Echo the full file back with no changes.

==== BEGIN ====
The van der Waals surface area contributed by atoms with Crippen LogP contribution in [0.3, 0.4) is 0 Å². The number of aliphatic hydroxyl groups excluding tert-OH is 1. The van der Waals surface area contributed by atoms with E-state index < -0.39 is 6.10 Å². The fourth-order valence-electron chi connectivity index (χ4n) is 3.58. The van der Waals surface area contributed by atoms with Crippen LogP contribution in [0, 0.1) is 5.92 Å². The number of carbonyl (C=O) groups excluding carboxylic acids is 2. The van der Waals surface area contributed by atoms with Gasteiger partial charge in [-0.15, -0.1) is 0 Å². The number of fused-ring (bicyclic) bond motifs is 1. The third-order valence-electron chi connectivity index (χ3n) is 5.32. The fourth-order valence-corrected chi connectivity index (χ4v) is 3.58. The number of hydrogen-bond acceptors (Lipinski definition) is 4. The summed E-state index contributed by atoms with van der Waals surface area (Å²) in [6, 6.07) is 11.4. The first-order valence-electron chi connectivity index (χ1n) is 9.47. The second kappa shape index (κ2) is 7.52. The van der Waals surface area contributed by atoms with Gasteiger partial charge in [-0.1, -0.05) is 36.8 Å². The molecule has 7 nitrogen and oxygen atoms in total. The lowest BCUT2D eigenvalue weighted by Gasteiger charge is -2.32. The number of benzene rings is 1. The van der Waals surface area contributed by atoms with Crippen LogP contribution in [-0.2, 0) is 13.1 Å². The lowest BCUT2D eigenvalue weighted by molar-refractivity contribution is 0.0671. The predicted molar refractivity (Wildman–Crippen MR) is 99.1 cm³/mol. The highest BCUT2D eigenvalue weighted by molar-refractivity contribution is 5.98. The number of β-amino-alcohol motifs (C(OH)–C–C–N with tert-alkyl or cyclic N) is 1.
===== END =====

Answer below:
The van der Waals surface area contributed by atoms with Crippen LogP contribution in [0.3, 0.4) is 0 Å². The number of aliphatic hydroxyl groups excluding tert-OH is 1. The van der Waals surface area contributed by atoms with E-state index < -0.39 is 6.10 Å². The fourth-order valence-electron chi connectivity index (χ4n) is 3.58. The van der Waals surface area contributed by atoms with Crippen LogP contribution in [0, 0.1) is 5.92 Å². The number of carbonyl (C=O) groups excluding carboxylic acids is 2. The van der Waals surface area contributed by atoms with Gasteiger partial charge in [-0.15, -0.1) is 0 Å². The number of fused-ring (bicyclic) bond motifs is 1. The third-order valence-electron chi connectivity index (χ3n) is 5.32. The fourth-order valence-corrected chi connectivity index (χ4v) is 3.58. The number of hydrogen-bond acceptors (Lipinski definition) is 4. The summed E-state index contributed by atoms with van der Waals surface area (Å²) in [6, 6.07) is 11.4. The first-order valence-electron chi connectivity index (χ1n) is 9.47. The second kappa shape index (κ2) is 7.52. The van der Waals surface area contributed by atoms with Gasteiger partial charge in [-0.1, -0.05) is 36.8 Å². The molecule has 7 nitrogen and oxygen atoms in total. The lowest BCUT2D eigenvalue weighted by Gasteiger charge is -2.32. The number of benzene rings is 1. The van der Waals surface area contributed by atoms with Crippen LogP contribution in [-0.2, 0) is 13.1 Å². The lowest BCUT2D eigenvalue weighted by molar-refractivity contribution is 0.0671. The predicted molar refractivity (Wildman–Crippen MR) is 99.1 cm³/mol. The highest BCUT2D eigenvalue weighted by molar-refractivity contribution is 5.98. The number of β-amino-alcohol motifs (C(OH)–C–C–N with tert-alkyl or cyclic N) is 1.